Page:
The ultrasonic songs of mice contain distinctive individual signatures

Photo: Bettina Wernisch/Vetmeduni Vienna

Photo: Bettina Wernisch/Vetmeduni Vienna  1

House mice emit complex ultrasonic vocalizations or USVs, which are above the range of human hearing. A recent study from the Konrad Lorenz Institute of Ethology (University of Veterinary Medicine Vienna) found that the USVs emitted by wild male mice contain distinctive individual signatures that are stable over time. Their findings show that these signals potentially mediate individual recognition.

Laboratory mice are the most important model species for the biomedical sciences, and their USVs are increasingly used as a model to study autism and other neurological disorders. Ethologists study USVs, as a model to test ideas about animal communication and sexual selection.

In house mice, USVs are mainly emitted by males during courtship and mating. Dustin Penn, Sarah Zala and their students are studying the vocalizations of wild house mice to determine their functions. They previously found that females are attracted to recorded playbacks of male courtship USVs. The aim of this study was to determine what kind of information is contained in males' complex courtship vocalizations.

The complex courtship vocalizations of male mice

In their recent study published in Animal Behaviour, the researchers recorded male mice over three weeks, before and after presenting the males with female scent. They used their newly developed software (Automatic Mouse Ultrasound Detector or A-MUD) to detect more than 24,000 vocalizations, and then classified each call into one of 15 categories, depending upon its particular acoustic features.

They found that male mice emitted few if any vocalization without female stimuli. Yet, immediately upon being presented with female scent, most males began vocalizing, and they emitted a large number and variety of different types of USVs. A few males did not vocalize when presented with female scent, but these silent types were rare.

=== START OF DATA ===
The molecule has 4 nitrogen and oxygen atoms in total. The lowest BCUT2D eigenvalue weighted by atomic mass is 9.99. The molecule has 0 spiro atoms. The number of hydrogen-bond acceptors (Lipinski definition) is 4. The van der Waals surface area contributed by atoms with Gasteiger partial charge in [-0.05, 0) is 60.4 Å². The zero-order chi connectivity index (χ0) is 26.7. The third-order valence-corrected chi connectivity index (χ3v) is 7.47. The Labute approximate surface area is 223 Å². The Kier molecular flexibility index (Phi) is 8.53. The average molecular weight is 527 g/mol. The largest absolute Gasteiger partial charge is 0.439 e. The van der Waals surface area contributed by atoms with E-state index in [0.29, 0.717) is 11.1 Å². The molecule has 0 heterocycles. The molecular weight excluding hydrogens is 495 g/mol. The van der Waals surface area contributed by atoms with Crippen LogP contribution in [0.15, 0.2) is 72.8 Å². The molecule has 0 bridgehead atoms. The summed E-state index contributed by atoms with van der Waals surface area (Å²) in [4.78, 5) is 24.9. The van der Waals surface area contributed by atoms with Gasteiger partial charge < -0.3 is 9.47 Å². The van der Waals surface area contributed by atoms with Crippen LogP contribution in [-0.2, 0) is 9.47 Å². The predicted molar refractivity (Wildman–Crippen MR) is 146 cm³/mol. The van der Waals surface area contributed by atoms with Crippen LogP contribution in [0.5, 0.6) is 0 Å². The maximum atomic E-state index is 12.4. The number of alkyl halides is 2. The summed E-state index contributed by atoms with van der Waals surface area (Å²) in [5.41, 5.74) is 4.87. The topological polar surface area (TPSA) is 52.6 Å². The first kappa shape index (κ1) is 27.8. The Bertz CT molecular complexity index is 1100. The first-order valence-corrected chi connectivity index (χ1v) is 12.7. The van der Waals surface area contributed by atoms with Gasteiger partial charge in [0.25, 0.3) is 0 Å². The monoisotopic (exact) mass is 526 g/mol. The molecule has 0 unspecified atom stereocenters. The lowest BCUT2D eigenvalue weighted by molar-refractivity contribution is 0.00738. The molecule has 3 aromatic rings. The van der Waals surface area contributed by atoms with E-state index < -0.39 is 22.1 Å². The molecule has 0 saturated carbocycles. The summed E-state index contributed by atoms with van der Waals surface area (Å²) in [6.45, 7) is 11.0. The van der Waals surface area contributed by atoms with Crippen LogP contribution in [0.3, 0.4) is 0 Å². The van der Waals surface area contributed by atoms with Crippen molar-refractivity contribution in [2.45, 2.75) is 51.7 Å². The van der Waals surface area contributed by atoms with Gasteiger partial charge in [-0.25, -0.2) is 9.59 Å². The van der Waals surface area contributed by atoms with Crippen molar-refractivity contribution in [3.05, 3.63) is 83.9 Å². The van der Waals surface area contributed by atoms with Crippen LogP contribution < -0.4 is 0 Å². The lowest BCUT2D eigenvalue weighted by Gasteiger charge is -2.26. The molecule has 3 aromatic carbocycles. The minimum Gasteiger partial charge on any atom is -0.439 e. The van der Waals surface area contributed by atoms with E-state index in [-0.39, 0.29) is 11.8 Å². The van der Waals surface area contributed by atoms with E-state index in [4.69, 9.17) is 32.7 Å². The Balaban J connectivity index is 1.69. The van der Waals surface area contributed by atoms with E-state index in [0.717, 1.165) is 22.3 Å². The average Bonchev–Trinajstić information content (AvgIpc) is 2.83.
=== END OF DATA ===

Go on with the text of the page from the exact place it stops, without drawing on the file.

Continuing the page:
Male ultrasonic calls show high individual variation and consistency

The first author of the study, Maria Adelaide Marconi, explains that they found "very high individual variation in the number and types of USVs that males emitted, as expected, and yet, the males' ultrasonic vocalizations also showed surprising individual consistency over time”. Since the variation between different males was greater than the variation within individual's calls, their results show that USVs contain distinctive individual signatures.

USVs are surprisingly complex at many levels of organization, and the researchers found signatures of individual identity at every level that they analysed, including emission rates, mean frequency and duration, the number of different types of USVs, and even the length of silent intervals between calls. Moreover, using a machine learning algorithm, they were able to assign approximately 90% of recordings to the correct individual.

Implications of findings and future plans

These findings help to understand the communication functions of the complex vocalizations produced by mice in the wild. Penn and Zala explain that nearly all of the research on USVs is conducted with inbred strains of laboratory mice, and it is often assumed that these calls are "affect displays," which provide signals about an individual's current emotional state. There is increasing evidence to support this idea, including results from their own lab. Most research is focused on changes in USV emission within individual mice, and variation between individuals is often viewed as bothersome 'noise' in the data. The authors point out that their findings show how USVs can simultaneously provide information about an individual's state and its identity. They are currently investigating the consistency of individual signatures in USVs over a male's life span and under different social contexts, and also whether they control individual recognition.

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